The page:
Why less is more for Jonathan Gannon


Watching football on TV, we all see the play sheets that offensive and defensive coaches cling to throughout the game.

They’re usually laminated and color-coded, jammed with tiny print with a mind-boggling array of potential calls to be used throughout the game depending on the score, situation, personnel and down and distance.

For Jonathan Gannon, the play sheet looks a little bit different.

The Eagles’ first-year defensive coordinator has a play sheet like every other play caller, but if you ever get a glimpse of it on a close-up TV shot you’ll notice that it’s not as crowded as many others.

It’s not quite as over-stuffed with tiny print as others, and there’s a reason for it.

Gannon's philosophy is that if the play sheet isn't overly cluttered, the players' minds won't be overly cluttered either.

“I hear a lot of people talk about identity and this and that,” Gannon explained Tuesday. “And Jalen (Hurts) I think said it best: ‘It's not what you call, it's not the plays, it's how you play.’ And we've said that from when we got here: Our identity (is) running to the ball, out-hitting people, taking the ball away and being smart. And that's always a thing that you're working on to improve in practice weekly and in games.

“Some games, the sheet's a little bit more dense, some games it's a little bit tighter. And that all comes down to who you're defending, who you have, all that stuff. So was the sheet (less crowded) this week? It was. And you guys see my sheet. I can't speak for other people. But some other guys that I know, their call sheets are a lot denser than ours. I’ve always said in my mind, that's for a reason."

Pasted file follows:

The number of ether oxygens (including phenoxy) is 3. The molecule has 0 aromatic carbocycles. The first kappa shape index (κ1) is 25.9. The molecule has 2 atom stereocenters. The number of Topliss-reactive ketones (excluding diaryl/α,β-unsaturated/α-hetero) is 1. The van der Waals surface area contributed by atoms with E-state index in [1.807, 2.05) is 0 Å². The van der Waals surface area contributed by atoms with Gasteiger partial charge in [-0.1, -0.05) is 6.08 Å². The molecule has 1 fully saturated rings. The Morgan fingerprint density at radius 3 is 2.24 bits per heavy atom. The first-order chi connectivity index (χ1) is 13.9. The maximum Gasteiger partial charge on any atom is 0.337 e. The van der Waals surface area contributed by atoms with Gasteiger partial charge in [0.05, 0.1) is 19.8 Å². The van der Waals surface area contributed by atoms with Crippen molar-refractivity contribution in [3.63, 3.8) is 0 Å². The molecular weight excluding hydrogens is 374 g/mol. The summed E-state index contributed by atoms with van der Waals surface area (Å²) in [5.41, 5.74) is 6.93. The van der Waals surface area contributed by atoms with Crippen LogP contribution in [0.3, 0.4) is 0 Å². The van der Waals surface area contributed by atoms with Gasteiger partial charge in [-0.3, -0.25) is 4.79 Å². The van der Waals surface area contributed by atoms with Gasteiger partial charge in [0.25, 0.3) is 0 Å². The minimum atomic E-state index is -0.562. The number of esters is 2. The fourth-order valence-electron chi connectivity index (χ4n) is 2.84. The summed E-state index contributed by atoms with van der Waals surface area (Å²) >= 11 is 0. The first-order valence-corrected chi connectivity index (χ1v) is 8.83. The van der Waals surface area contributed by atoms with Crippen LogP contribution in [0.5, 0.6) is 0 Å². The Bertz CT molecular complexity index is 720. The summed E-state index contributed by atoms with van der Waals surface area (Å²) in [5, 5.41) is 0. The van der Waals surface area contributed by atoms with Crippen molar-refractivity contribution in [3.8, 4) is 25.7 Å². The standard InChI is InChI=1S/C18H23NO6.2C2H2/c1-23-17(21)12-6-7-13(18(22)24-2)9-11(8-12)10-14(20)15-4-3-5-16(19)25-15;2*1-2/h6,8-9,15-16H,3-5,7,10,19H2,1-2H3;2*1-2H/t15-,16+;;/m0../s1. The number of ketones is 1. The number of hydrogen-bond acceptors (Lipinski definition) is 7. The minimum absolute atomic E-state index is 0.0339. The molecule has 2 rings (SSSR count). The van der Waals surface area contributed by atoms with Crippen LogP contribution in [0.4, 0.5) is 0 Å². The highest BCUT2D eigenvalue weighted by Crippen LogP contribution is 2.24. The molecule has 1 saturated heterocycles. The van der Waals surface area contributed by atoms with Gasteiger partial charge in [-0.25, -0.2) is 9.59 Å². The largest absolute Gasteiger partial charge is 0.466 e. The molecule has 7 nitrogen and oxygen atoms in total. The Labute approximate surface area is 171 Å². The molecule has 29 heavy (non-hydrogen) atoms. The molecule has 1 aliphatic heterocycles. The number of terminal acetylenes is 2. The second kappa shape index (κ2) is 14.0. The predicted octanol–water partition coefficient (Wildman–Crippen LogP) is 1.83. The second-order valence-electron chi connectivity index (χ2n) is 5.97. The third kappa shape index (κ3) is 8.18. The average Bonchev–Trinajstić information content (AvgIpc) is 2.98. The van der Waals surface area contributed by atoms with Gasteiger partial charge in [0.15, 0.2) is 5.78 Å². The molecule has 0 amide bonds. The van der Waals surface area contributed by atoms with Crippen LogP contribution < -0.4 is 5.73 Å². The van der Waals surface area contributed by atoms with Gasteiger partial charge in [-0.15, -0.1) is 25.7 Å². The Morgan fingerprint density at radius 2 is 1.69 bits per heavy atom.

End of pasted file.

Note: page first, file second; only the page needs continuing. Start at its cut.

And Gannon’s philosophy is that it’s a lot easier to go out and play free and easy and let your ability show if you’re not overloaded with a thousand possible calls every snap.

There is something to be said for the old adage, “Keep it Simple, Stupid,” especially with a new coach and a new scheme and new players.

Don't overload them. Give them the best call and let them fly around.

“I think it allows them to, when they're on their own watching tape, they can say, ‘OK, here's the three calls that we're going to be in. How do you play this, how do you play that, how do you play that?’” Gannon said.

“Because if you have 10 calls that you can possibly be in, it's hard to go through each play and say, ‘All right, this adjustment, that adjustment, how do we play this, is that a switch release or is it not?’ So you go through that with the players, I always thought that keeping the plan tight takes off mental stress of the player, which in turn should make them play faster.

“Again, it's not what you call, it's how you do things. It's how you play. And I think that's on us to say, ‘Hey, let's let our guys just get our feet in the grass and just play.’”

A lot has been made about the growth the Eagles’ offense has shown over the last month, but the defense has played much better as well, especially generating pressure and in coverage.

And for Gannon and his unit, it comes down to the reality that in a lot of cases, less is definitely more.

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